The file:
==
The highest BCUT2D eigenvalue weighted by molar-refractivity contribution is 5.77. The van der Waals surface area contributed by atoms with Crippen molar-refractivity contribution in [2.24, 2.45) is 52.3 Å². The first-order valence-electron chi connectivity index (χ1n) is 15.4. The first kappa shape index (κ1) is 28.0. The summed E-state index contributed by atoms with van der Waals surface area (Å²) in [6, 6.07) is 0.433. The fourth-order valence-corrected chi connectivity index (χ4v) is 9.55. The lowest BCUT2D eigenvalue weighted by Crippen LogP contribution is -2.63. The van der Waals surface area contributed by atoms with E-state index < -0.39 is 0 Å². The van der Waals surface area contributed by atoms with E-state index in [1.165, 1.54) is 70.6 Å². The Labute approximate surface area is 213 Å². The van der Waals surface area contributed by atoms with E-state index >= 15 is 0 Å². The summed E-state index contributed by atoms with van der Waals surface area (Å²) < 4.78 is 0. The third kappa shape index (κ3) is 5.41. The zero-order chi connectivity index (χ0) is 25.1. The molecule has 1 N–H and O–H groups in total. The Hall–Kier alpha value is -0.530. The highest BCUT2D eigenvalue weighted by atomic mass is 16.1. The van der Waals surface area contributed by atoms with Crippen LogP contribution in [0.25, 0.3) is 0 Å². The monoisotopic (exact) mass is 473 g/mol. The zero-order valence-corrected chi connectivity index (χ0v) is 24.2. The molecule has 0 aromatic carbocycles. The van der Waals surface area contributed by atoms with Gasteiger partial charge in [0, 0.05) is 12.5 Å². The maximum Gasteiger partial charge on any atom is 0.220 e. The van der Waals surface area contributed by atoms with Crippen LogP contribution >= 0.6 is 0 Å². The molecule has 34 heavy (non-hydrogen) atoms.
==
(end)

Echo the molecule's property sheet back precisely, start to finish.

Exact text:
The highest BCUT2D eigenvalue weighted by molar-refractivity contribution is 5.77. The van der Waals surface area contributed by atoms with Crippen molar-refractivity contribution in [2.24, 2.45) is 52.3 Å². The first-order valence-electron chi connectivity index (χ1n) is 15.4. The first kappa shape index (κ1) is 28.0. The summed E-state index contributed by atoms with van der Waals surface area (Å²) in [6, 6.07) is 0.433. The fourth-order valence-corrected chi connectivity index (χ4v) is 9.55. The lowest BCUT2D eigenvalue weighted by Crippen LogP contribution is -2.63. The van der Waals surface area contributed by atoms with E-state index < -0.39 is 0 Å². The van der Waals surface area contributed by atoms with E-state index in [1.165, 1.54) is 70.6 Å². The Labute approximate surface area is 213 Å². The van der Waals surface area contributed by atoms with E-state index >= 15 is 0 Å². The summed E-state index contributed by atoms with van der Waals surface area (Å²) < 4.78 is 0. The third kappa shape index (κ3) is 5.41. The zero-order chi connectivity index (χ0) is 25.1. The molecule has 1 N–H and O–H groups in total. The Hall–Kier alpha value is -0.530. The highest BCUT2D eigenvalue weighted by atomic mass is 16.1. The van der Waals surface area contributed by atoms with Crippen LogP contribution in [0.25, 0.3) is 0 Å². The monoisotopic (exact) mass is 473 g/mol. The zero-order valence-corrected chi connectivity index (χ0v) is 24.2. The molecule has 0 aromatic carbocycles. The van der Waals surface area contributed by atoms with Gasteiger partial charge in [0, 0.05) is 12.5 Å². The maximum Gasteiger partial charge on any atom is 0.220 e. The van der Waals surface area contributed by atoms with Crippen LogP contribution >= 0.6 is 0 Å². The molecule has 34 heavy (non-hydrogen) atoms.